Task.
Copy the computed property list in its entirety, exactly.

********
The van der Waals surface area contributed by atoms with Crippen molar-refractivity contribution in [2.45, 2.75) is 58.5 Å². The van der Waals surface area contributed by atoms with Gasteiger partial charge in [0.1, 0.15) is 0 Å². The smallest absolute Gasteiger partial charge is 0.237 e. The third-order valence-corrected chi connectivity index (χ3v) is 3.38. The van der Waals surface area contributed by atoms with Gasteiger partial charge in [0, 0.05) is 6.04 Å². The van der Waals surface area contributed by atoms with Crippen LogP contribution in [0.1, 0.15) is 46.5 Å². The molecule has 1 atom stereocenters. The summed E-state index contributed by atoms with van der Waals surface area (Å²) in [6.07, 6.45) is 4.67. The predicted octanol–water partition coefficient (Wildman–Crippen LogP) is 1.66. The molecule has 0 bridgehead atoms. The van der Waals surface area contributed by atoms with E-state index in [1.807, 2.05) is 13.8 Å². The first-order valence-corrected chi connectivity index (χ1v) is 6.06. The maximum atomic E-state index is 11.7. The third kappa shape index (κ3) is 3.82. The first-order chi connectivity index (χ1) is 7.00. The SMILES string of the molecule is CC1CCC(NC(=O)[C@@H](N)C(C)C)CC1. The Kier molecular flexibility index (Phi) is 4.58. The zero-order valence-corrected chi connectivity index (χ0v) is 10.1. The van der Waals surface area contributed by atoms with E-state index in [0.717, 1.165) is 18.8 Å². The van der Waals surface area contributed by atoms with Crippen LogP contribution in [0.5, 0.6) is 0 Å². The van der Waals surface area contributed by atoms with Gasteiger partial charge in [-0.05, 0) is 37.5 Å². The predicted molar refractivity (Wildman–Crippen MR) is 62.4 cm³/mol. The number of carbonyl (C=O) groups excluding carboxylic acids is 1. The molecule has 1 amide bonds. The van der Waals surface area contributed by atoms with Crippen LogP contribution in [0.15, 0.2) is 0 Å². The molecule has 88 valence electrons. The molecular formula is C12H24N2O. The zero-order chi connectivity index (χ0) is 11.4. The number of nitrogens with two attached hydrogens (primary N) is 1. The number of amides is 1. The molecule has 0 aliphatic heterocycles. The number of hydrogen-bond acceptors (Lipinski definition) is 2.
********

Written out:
The van der Waals surface area contributed by atoms with Crippen molar-refractivity contribution in [2.45, 2.75) is 58.5 Å². The van der Waals surface area contributed by atoms with Gasteiger partial charge in [0.1, 0.15) is 0 Å². The smallest absolute Gasteiger partial charge is 0.237 e. The third-order valence-corrected chi connectivity index (χ3v) is 3.38. The van der Waals surface area contributed by atoms with Gasteiger partial charge in [0, 0.05) is 6.04 Å². The van der Waals surface area contributed by atoms with Crippen LogP contribution in [0.1, 0.15) is 46.5 Å². The molecule has 1 atom stereocenters. The summed E-state index contributed by atoms with van der Waals surface area (Å²) in [6.07, 6.45) is 4.67. The predicted octanol–water partition coefficient (Wildman–Crippen LogP) is 1.66. The molecule has 0 bridgehead atoms. The van der Waals surface area contributed by atoms with E-state index in [1.807, 2.05) is 13.8 Å². The first-order valence-corrected chi connectivity index (χ1v) is 6.06. The maximum atomic E-state index is 11.7. The third kappa shape index (κ3) is 3.82. The first-order chi connectivity index (χ1) is 7.00. The SMILES string of the molecule is CC1CCC(NC(=O)[C@@H](N)C(C)C)CC1. The Kier molecular flexibility index (Phi) is 4.58. The zero-order valence-corrected chi connectivity index (χ0v) is 10.1. The van der Waals surface area contributed by atoms with E-state index in [0.717, 1.165) is 18.8 Å². The van der Waals surface area contributed by atoms with Crippen LogP contribution in [0.5, 0.6) is 0 Å². The van der Waals surface area contributed by atoms with Gasteiger partial charge in [-0.05, 0) is 37.5 Å². The predicted molar refractivity (Wildman–Crippen MR) is 62.4 cm³/mol. The number of carbonyl (C=O) groups excluding carboxylic acids is 1. The molecule has 1 amide bonds. The van der Waals surface area contributed by atoms with Crippen LogP contribution in [0.15, 0.2) is 0 Å². The molecule has 88 valence electrons. The molecular formula is C12H24N2O. The zero-order chi connectivity index (χ0) is 11.4. The number of nitrogens with two attached hydrogens (primary N) is 1. The number of amides is 1. The molecule has 0 aliphatic heterocycles. The number of hydrogen-bond acceptors (Lipinski definition) is 2.